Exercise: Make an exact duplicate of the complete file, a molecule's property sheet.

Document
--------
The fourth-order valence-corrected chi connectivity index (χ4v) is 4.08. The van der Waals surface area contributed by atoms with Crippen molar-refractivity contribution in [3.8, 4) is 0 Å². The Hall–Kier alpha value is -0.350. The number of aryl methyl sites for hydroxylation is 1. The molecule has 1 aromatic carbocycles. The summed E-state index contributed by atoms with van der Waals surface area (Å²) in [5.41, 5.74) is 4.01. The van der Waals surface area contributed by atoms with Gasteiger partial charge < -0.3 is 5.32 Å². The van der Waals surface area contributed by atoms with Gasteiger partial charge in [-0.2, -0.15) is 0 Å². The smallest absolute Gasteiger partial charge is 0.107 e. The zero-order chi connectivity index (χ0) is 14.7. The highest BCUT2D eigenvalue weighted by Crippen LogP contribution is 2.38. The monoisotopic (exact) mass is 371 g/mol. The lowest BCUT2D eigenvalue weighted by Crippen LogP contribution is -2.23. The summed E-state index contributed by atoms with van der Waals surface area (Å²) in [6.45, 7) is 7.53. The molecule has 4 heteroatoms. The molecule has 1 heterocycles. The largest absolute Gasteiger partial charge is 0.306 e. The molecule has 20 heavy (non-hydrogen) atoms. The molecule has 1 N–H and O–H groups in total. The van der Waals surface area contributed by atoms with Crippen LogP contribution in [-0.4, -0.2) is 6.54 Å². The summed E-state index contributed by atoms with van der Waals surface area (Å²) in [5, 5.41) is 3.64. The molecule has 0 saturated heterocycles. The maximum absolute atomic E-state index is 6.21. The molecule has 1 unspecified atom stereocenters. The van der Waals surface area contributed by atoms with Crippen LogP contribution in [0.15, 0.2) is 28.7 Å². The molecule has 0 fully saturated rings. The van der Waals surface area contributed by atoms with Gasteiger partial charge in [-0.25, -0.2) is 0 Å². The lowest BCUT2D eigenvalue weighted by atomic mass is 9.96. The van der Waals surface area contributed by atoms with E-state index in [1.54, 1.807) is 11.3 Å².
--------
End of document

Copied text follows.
The fourth-order valence-corrected chi connectivity index (χ4v) is 4.08. The van der Waals surface area contributed by atoms with Crippen molar-refractivity contribution in [3.8, 4) is 0 Å². The Hall–Kier alpha value is -0.350. The number of aryl methyl sites for hydroxylation is 1. The molecule has 1 aromatic carbocycles. The summed E-state index contributed by atoms with van der Waals surface area (Å²) in [5.41, 5.74) is 4.01. The van der Waals surface area contributed by atoms with Gasteiger partial charge < -0.3 is 5.32 Å². The van der Waals surface area contributed by atoms with Gasteiger partial charge in [-0.2, -0.15) is 0 Å². The smallest absolute Gasteiger partial charge is 0.107 e. The zero-order chi connectivity index (χ0) is 14.7. The highest BCUT2D eigenvalue weighted by Crippen LogP contribution is 2.38. The monoisotopic (exact) mass is 371 g/mol. The lowest BCUT2D eigenvalue weighted by Crippen LogP contribution is -2.23. The summed E-state index contributed by atoms with van der Waals surface area (Å²) in [6.45, 7) is 7.53. The molecule has 4 heteroatoms. The molecule has 1 heterocycles. The largest absolute Gasteiger partial charge is 0.306 e. The molecule has 20 heavy (non-hydrogen) atoms. The molecule has 1 N–H and O–H groups in total. The van der Waals surface area contributed by atoms with Crippen LogP contribution in [-0.4, -0.2) is 6.54 Å². The summed E-state index contributed by atoms with van der Waals surface area (Å²) in [5, 5.41) is 3.64. The molecule has 0 saturated heterocycles. The maximum absolute atomic E-state index is 6.21. The molecule has 1 unspecified atom stereocenters. The van der Waals surface area contributed by atoms with Crippen LogP contribution in [0.15, 0.2) is 28.7 Å². The molecule has 0 fully saturated rings. The van der Waals surface area contributed by atoms with Gasteiger partial charge in [-0.25, -0.2) is 0 Å². The lowest BCUT2D eigenvalue weighted by atomic mass is 9.96. The van der Waals surface area contributed by atoms with E-state index in [1.54, 1.807) is 11.3 Å².